After years of cuts and ‘stealth’ erosion, moves to slash almost a third from rates in very high-cost cases (VHCC) herald the death knell for effective defence representation in such cases – denying to individuals in serious and complex investigations access to justice.

The government is relentlessly pushing forward with further cuts to criminal legal aid proposed in the ‘Transforming Legal Aid’ consultation. While VHCCs are to be exempt from price-competitive tendering (PCT), they suffer a 30% cut in already reduced rates. This will no doubt be welcomed by the public, who are treated to a feast of stories in the press about ‘super-rich criminals’ claiming legal aid and ‘fat-cat lawyers milking the system’. Serious miscarriages of justice are set to increase substantially if these reforms go ahead.

While all will agree that we need an efficient legal system, the reality of the cuts is masked from the public, leaving the individuals involved in these cases potentially prejudiced because it is now impossible to offer an effective defence service funded by legal aid.

While years of rate reductions have been openly publicised, what the public and many in the profession are not aware of is the erosion by stealth of time allocated for defence teams to prepare cases. Lawyers outside criminal practice may not be familiar with the fact that these cases fall under a separate contracting regime. Every second spent on them has to be agreed in advance with a Legal Services Commission contract manager.

As with all assessed cases, the test of time allowed for fee-earners is that of ‘reasonableness’. However, we are now in the ludicrous situation where we are literally granted a few seconds to read each page of evidence as we mount a defence in some of the most complex cases.

In the face of huge cuts in rates and time, the present interpretation of the word ‘reasonable’ leads us to two possible conclusions. Criminal practitioners are far brighter and more efficient than any other breed of lawyer on the planet. Or we have entered a surreal ‘Alice in legal-land’ scenario where anything is possible.

VHCCs are remunerated depending on which category they fall into. The categories range from 1 to 4. The majority of VHCCs, which are usually complex fraud cases such as alleged mortgage frauds, misleading accounts, fraud by abuse of position, large tax evasion cases and duty evasion cases, are classed as category 3.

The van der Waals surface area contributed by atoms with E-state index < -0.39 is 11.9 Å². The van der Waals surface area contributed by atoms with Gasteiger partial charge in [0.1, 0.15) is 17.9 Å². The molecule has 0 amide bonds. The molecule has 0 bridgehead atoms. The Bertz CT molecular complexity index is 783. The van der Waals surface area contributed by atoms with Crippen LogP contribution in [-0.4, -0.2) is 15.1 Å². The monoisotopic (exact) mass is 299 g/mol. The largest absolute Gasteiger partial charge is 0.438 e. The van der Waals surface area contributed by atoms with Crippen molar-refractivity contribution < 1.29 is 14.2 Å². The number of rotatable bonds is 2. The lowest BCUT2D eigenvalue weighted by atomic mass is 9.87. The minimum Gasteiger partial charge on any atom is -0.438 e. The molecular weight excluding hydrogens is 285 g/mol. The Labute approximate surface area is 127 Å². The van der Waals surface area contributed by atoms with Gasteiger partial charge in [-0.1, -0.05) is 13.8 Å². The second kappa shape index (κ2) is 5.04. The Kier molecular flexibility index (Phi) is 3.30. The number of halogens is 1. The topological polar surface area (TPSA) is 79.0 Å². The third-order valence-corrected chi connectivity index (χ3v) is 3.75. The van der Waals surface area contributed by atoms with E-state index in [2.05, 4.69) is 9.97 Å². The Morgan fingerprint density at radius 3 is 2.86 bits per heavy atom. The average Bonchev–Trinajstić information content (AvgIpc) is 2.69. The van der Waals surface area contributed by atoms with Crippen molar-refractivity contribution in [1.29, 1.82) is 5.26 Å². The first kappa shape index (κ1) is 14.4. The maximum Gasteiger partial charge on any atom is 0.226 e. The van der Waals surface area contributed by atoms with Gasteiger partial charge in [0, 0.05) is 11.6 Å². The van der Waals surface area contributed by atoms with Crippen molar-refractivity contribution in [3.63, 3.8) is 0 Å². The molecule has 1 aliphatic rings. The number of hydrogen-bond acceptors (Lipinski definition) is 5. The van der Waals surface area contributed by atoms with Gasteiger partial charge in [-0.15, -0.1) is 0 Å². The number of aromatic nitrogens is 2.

These cases usually have tens of thousands of pages of evidence and multiples more of unused material. The bulk of work is carried out by grade B fee-earners, who are solicitors or legal executives experienced in this work. The present rate for their preparation is £79 per hour. Under the new proposals that figure is reduced to £55.

The time allowed on a VHCC is allocated on a ‘seconds per page’ basis by case managers. Recent years have seen that time reduced from around one minute per page to 30 seconds, to the present situation where the time offered is sometimes a few seconds. Defence teams have recently been offered under 15 seconds to read each page of material – and this does not take into account that the document has to be opened and closed on a computer. It takes a minute at the very least to read a page and consider, note and cross-reference the material.

The inference that contract managers have been put under ‘political’ pressure to reduce time allowed for defence teams to consider prosecution evidence is difficult to resist.

Taken as a whole, the future is bleak for justice. Important evidential issues and points of defence are more likely to be missed in very large and complex cases. The ability to defend clients properly in the more serious and complex cases will be adversely affected. And yet, obscured by the ‘fat-cat’ lawyers tag, this will go largely unnoticed by the public. That is until they have to call on a system that is broken.

Anthony Barnfather is head of the regulatory team at Pannone